Every decent style guide in America has a fully developed chapter on capitalization and the rules are pretty straightforward. Instead of covering hundreds of rules in depth here, I’d like to share three questions about capitalization that came up during a recent webinar on grammar. I’ll answer the questions and then summarize my answers with one principle.
- Should I capitalize every word in my complimentary closing: “Sincerely Yours” or “Sincerely yours”?
I believe in the statement: “When in doubt, don’t.” Fortunately, The Gregg Reference Manual backs me up in section 1346: Capitalize only the first word of the closing.
- We use ALL CAPS for the name of our company in our complimentary closing. Should we?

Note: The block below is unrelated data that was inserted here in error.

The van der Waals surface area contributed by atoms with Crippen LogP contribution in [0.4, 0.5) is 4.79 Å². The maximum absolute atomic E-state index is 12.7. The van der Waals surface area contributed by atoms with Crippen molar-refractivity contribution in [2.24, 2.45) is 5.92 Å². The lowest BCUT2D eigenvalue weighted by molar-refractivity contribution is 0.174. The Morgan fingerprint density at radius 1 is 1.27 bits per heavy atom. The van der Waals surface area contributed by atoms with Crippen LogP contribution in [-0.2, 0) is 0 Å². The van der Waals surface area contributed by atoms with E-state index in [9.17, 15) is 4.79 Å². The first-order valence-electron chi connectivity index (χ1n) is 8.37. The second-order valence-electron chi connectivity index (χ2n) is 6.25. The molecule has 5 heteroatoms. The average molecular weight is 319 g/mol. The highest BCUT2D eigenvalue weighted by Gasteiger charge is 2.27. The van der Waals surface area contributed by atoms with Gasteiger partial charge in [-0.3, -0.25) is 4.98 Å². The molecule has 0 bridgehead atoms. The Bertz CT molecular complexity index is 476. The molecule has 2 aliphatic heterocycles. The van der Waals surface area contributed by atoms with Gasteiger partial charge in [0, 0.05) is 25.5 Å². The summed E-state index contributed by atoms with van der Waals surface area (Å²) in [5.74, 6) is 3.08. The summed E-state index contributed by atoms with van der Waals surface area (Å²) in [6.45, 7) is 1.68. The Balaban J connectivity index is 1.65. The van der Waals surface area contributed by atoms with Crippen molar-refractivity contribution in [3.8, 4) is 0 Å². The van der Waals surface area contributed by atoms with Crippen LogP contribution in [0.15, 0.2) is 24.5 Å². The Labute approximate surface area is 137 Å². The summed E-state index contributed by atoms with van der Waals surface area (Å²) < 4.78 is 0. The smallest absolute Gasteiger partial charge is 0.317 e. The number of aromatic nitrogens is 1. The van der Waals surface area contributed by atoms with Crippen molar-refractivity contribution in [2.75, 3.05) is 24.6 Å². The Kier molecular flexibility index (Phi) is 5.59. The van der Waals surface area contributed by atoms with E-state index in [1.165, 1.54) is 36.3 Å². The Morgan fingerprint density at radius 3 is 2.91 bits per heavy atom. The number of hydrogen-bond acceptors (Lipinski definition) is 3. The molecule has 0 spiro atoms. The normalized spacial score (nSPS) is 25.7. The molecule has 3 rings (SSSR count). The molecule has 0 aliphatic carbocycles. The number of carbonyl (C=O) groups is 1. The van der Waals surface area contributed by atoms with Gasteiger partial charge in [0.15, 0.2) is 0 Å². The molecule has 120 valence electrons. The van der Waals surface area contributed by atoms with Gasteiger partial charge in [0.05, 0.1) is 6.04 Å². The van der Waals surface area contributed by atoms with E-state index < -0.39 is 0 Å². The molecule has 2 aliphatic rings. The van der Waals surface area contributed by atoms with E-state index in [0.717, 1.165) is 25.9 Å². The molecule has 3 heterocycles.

You can do whatever you want with your company name! I could type The Text Doctor or THE TEXT DOCTOR. We get to make up the rules here for once.
- What about capitalization in bulleted items in slides?
Best practices call for capitalizing only the first letter of the first word in the bullet point (of course, you should always capitalize proper nouns).
OK, now that one principle that I promised: Always prefer downstyle: Capitalize only the first letter of the first word of a heading or a bullet point unless there are proper nouns within each. This contrasts with upstyle, which Capitalizes Every Word of Four or More Letters. Upstyle is hard for the reader, whose eyes are going up and down across the line, and it’s hard for the writer, who has to keep using the shift key (and count letters in words).
Hard to break your capitalization habit? Yes, but console yourself with the knowledge that downstyle is more readable and is much easier for you to type.